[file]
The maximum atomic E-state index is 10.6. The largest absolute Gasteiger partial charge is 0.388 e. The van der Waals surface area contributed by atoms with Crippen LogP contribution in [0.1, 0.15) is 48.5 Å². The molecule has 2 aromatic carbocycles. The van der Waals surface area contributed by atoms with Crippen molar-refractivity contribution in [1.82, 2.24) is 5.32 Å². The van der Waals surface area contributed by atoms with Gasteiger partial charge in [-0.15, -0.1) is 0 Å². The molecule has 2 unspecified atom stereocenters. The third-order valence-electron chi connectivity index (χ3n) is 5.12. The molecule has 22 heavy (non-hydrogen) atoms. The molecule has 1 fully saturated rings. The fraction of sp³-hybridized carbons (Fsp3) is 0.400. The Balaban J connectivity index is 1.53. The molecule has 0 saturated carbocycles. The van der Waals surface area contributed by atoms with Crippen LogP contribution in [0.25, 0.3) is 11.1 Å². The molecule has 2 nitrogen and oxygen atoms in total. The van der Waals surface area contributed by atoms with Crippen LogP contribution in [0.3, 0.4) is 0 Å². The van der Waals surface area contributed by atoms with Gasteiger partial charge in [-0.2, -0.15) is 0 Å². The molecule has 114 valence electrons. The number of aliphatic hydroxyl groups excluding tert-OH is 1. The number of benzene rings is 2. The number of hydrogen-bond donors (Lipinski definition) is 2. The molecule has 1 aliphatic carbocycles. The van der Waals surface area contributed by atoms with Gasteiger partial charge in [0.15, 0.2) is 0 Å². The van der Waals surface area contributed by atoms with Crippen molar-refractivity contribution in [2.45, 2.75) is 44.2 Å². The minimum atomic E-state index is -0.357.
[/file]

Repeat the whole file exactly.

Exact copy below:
The maximum atomic E-state index is 10.6. The largest absolute Gasteiger partial charge is 0.388 e. The van der Waals surface area contributed by atoms with Crippen LogP contribution in [0.1, 0.15) is 48.5 Å². The molecule has 2 aromatic carbocycles. The van der Waals surface area contributed by atoms with Crippen molar-refractivity contribution in [1.82, 2.24) is 5.32 Å². The van der Waals surface area contributed by atoms with Gasteiger partial charge in [-0.15, -0.1) is 0 Å². The molecule has 2 unspecified atom stereocenters. The third-order valence-electron chi connectivity index (χ3n) is 5.12. The molecule has 22 heavy (non-hydrogen) atoms. The molecule has 1 fully saturated rings. The fraction of sp³-hybridized carbons (Fsp3) is 0.400. The Balaban J connectivity index is 1.53. The molecule has 0 saturated carbocycles. The van der Waals surface area contributed by atoms with Crippen LogP contribution in [0.25, 0.3) is 11.1 Å². The molecule has 2 nitrogen and oxygen atoms in total. The van der Waals surface area contributed by atoms with Crippen LogP contribution in [0.3, 0.4) is 0 Å². The van der Waals surface area contributed by atoms with Gasteiger partial charge in [-0.2, -0.15) is 0 Å². The molecule has 114 valence electrons. The number of aliphatic hydroxyl groups excluding tert-OH is 1. The number of benzene rings is 2. The number of hydrogen-bond donors (Lipinski definition) is 2. The molecule has 1 aliphatic carbocycles. The van der Waals surface area contributed by atoms with Gasteiger partial charge in [0.15, 0.2) is 0 Å². The van der Waals surface area contributed by atoms with Crippen molar-refractivity contribution in [2.45, 2.75) is 44.2 Å². The minimum atomic E-state index is -0.357.